A #28 million scheme to outlaw parking on three of Birmingham's busiest commuter routes is to go ahead.
After two years of consultation, and despite complaints from scores of shopkeepers, Birmingham City Council transportation cabinet member Len Gregory has agreed to turn the A34 Stratford Road, A34 Walsall Road and A38 Tyburn Road into Red Routes.
The new designation means that police and traffic wardens will take a zero-tolerance approach to illegal parking. Motorists parking on the side of the road will be hit with an instant #30 fine and risk having their cars towed away.
The red route system is widely used in London, where it has been responsible for helping peak-time traffic to run more freely. It has also been adopted in Solihull and Wolverhampton, leading to a 17 per cent fall in congestion.
But the Birmingham scheme prompted objections from traders, particularly along the Stratford Road where shopkeepers and market traders in Sparkbrook and Sparkhill fear a dramatic fall in business if customers are unable to park on the road.
Noor Hussain, chairman of the Stratford Road Business Association, said: "The red route might be good for Shirley and Solihull, but not for areas like Springfield, Sparkbrook, and Sparkhill.
"The red route will drive small businesses to the wall. We will be consulting with traders to discuss what action we take."
The council, however, insists it has more than compensated for the loss of on-street parking by providing additional parking places within easy walking distance of the shops.
Coun Gregory (Con Billesley) said: "Local councillors, residents and traders have been involved in a long consultation process over the past few years and plans have frequently been modified in response to their comments and suggestions.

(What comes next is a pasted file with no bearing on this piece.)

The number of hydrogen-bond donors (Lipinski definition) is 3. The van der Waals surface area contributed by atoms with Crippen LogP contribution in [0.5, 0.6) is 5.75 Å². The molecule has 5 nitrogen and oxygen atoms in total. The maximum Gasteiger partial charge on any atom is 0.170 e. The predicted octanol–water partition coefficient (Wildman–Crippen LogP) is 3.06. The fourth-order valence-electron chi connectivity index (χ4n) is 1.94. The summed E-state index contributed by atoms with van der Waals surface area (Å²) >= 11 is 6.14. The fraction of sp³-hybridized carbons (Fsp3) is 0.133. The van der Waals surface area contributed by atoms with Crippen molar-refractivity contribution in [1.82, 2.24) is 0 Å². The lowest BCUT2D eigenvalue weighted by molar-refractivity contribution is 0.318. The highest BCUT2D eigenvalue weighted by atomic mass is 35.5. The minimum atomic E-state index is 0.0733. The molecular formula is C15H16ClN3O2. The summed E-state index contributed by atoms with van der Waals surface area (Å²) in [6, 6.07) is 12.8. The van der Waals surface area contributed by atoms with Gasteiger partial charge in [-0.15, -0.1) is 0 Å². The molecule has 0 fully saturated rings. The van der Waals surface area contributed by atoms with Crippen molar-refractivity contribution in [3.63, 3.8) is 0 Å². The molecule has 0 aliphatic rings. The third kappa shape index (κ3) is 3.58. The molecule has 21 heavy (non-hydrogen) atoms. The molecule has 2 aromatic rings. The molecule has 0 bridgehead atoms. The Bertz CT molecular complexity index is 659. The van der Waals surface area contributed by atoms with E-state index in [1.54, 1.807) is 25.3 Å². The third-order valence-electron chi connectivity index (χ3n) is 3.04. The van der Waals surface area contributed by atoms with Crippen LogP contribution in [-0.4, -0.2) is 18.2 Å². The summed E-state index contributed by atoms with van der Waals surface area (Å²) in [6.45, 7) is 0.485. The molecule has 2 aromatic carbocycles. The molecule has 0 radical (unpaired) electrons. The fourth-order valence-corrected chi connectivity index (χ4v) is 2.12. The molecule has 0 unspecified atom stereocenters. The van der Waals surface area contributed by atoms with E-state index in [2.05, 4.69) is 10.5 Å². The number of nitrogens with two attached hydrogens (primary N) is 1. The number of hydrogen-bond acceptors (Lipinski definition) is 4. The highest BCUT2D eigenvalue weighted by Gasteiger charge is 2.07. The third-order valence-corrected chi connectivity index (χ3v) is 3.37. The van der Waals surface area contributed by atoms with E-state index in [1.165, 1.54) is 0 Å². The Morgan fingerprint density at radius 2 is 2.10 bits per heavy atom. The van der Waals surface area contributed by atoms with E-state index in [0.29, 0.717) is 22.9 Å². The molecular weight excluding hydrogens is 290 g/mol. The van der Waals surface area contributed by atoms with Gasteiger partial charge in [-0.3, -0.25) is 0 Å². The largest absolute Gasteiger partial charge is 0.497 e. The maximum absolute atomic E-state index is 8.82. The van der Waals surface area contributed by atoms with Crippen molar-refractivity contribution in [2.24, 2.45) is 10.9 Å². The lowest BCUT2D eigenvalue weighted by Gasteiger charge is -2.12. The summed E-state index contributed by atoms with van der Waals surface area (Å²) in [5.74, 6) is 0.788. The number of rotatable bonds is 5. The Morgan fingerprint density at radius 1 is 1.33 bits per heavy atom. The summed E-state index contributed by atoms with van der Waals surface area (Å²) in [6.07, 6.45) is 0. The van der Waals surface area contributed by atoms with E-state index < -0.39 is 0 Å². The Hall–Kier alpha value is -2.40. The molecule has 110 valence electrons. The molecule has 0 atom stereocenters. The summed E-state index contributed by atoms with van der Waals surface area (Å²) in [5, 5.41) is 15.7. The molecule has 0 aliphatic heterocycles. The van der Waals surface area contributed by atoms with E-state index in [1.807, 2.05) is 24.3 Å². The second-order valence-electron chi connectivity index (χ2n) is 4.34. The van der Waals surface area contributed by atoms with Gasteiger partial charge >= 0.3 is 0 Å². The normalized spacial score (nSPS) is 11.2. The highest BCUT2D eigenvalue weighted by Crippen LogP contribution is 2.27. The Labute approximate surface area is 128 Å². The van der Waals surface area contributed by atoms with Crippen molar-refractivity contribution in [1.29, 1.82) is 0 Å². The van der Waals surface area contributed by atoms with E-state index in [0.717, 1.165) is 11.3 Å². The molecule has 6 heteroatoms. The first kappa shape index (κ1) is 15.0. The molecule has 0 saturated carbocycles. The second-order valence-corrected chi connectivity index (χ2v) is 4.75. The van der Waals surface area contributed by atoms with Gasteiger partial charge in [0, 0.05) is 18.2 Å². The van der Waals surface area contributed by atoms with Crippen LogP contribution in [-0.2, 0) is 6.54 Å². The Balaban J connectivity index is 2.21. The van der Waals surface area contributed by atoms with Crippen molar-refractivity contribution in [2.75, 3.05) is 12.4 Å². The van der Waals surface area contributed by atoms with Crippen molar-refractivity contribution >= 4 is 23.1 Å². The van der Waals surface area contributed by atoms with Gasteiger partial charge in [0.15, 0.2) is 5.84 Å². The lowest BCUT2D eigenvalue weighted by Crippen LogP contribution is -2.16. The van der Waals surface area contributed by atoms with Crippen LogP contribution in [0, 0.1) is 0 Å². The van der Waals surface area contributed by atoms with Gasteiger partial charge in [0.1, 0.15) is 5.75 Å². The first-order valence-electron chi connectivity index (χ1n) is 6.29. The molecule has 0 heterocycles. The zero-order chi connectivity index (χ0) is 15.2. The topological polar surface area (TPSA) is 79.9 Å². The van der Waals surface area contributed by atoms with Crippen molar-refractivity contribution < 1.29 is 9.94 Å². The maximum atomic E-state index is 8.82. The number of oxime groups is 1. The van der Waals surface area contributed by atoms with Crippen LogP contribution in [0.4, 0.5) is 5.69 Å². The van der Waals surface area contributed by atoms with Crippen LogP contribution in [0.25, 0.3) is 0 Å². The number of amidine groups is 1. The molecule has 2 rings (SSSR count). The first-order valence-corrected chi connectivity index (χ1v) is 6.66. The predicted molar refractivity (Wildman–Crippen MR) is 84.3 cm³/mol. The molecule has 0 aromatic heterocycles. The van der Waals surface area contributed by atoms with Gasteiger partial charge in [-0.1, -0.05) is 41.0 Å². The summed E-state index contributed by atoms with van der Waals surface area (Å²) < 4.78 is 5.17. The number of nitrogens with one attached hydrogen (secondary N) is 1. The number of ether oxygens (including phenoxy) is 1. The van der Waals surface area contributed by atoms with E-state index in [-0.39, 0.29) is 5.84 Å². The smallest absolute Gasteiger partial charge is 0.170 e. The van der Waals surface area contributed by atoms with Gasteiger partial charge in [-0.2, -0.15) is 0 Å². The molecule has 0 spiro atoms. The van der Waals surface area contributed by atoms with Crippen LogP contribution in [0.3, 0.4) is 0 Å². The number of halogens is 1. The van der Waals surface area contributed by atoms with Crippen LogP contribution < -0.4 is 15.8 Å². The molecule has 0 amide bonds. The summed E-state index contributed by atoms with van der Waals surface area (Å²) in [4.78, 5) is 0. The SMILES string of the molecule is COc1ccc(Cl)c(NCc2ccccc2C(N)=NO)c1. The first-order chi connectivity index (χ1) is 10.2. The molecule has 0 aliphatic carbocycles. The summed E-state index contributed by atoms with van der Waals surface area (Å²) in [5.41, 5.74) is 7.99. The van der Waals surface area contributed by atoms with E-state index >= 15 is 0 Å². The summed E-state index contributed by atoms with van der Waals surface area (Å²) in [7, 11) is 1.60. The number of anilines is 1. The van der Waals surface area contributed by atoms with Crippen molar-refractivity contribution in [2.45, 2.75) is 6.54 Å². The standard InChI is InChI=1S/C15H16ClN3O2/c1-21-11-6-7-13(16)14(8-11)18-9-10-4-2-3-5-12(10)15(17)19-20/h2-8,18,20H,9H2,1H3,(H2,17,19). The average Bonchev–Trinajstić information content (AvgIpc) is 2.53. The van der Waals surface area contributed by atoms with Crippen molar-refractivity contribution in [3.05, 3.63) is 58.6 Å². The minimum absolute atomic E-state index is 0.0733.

"We've jumped through all the hoops and given traders everything they asked for. There is now more legal parking available than ever before, particularly in the Stratford Road area where 195 additional parking spaces and 37 loading bays have been provided."
Coun Gregory, who will introduce the red routes after Christmas for an experimental 18-month period, added: "By making the best use of the existing transport network the red routes will help keep traffic moving for the people who travel on our roads, the businesses based beside the routes, and residents who live nearby."
Jerry Blackett, policy director at the Birmingham Chamber of Commerce and chairman of the West Midlands Business Transport Group, said: "Red routes have been proven to speed up journey times and improve journey reliability – both of which are vital to business.
"Implementing individual routes can vary enormously in terms of difficulty.
"There are no easy solutions to reducing congestion in the West Midlands and we must continue to couple investment in new roads and public transport with other measures such as red routes."